Using Fiction to Teach on the Climate Crisis

Reading and discussing fiction gave my students time and space to respond creatively to the climate crisis—and consider how to use their own power to address it. 


In a 10th grade English class last year, I taught a unit on climate fiction. I found that examining the climate crisis through the lens of fiction gave my students the time and space to respond more openly, emotionally, and creatively to this issue – not just analytically or according to their preexisting views.


We started with deciphering the complex theme in Margaret Atwood’s “Time Capsule Found on the Dead Planet,” which we paired with the instant class favorite, Kathy Jetnil-Kijiner’s poem “Dear Matafele Peinem.”

For a longer text, I gave students a choice between what I pitched as a silly, sarcastic, and shorter story, “The Day it All Ended” by Charlie Jane Anders, and a disturbing and depressing story, “The Precedent” by Sean McMullen. Anders’ story was more challenging to read with its vocabulary and humor, but reading collaboratively helped students figure out the ironies. McMullen’s story appealed to a lot of my horror fans, though at 20 pages, it was too long for some readers to fully process.

I asked students to put all these pieces together into an essay about what power we may have to stop climate change. I also built in some climate change lessons from the Zinn Education Project: the Thingamabob Game and the Climate Mixer.

I was surprised by how cynical many of my students were about the future of our climate, even at the beginning of the unit. Many were already very aware of the ongoing damage we are inflicting and expressed no hope that we'd be able to change it in the future. Why, I asked? Because people these days are too selfish and too busy to care, they told me.

Other students felt quite the opposite: They had already made up their mind that climate change was not real. A few expressed, very honestly, that they believed God would never destroy humans like that. (I asked them if God ever prevented people from suffering or dying due to the actions of others, but I quickly became uncertain of the appropriate boundaries for religious conversation in public school. You may do better than I.) 

In any case, the conversation about climate change was certainly not new to my students. Their positions were already well-established within cultural allegiances. 

I found that focusing our attention on climate change fiction and poetry allowed us to set those allegiances aside for a moment and just enter the writers' imaginative worlds. When we're debating what a text means or what the author is working to convey with her choice of imagery, we can temporarily set aside hardened disagreements over that message, and return to them later, perhaps with a deeper understanding of that author's perspective.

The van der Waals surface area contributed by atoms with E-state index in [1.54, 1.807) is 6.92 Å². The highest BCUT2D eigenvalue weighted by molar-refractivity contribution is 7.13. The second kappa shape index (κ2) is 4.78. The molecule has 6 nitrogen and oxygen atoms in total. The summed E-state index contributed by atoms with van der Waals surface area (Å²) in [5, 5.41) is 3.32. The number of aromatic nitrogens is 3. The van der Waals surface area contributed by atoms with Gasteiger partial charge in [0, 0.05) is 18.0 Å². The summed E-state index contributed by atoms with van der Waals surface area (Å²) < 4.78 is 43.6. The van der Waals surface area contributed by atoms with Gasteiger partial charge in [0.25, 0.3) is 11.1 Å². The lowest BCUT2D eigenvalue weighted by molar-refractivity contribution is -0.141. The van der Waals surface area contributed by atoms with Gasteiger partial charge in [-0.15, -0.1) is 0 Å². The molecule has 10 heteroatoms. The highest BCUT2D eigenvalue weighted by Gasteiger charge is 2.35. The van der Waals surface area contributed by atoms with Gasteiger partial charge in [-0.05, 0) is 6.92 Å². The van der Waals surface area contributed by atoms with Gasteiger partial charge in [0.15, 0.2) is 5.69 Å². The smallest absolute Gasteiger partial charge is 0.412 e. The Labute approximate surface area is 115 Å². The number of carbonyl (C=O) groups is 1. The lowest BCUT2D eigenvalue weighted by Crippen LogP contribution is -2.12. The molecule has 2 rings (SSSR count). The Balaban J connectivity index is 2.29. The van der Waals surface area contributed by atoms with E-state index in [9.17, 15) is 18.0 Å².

I also found that poetry and fiction helped students access and express emotions over climate beyond political anger and disdain for "the other side." Students were able to name how in "Dear Matafele Peinem," Kathy Jetnil-Kijiner uses imagery to make us feel protective of her baby's future, or how Charlie Jane Anders uses irony in "The Day It All Ended" to help us see the foolishness of our economic incentives. 

Ultimately, I asked students to use the texts we looked at to analyze their own power to stop climate change. Many remained cynical, but even in that cynicism some expressed a powerful need to choose hope anyway. I want to lean into that hope even more in the future, to help both students and me cope with the realities of this unit. 

That's why, when I teach the unit again this fall, I plan to add more creative writing opportunities to draw on my students' rhetorical skills and deep social conscience. Teen artists like Xiuhtezcatl Martinez, Solli, and the ClimateSpeaks poets offer a model for how students can claim their own authority to protest and channel their anger and despair. 

We will end by writing our own protest poems and imaginative stories about climate change, or other transformative social disasters. Amid the coronavirus, there is certainly no shortage of parallels to the challenges that we can expect from our future under climate change: distrust of science, deepening inequalities, social disintegration, and death. 

With all that in mind, it is even more important to give students the time and space to respond creatively to this crisis—and invite them to consider how to use their own power to address it. 

If you have stories about using any of these texts to teach about climate change, please share them with me at

See Sarah's expanded and updated guide: Climate Fiction for Students and Teachers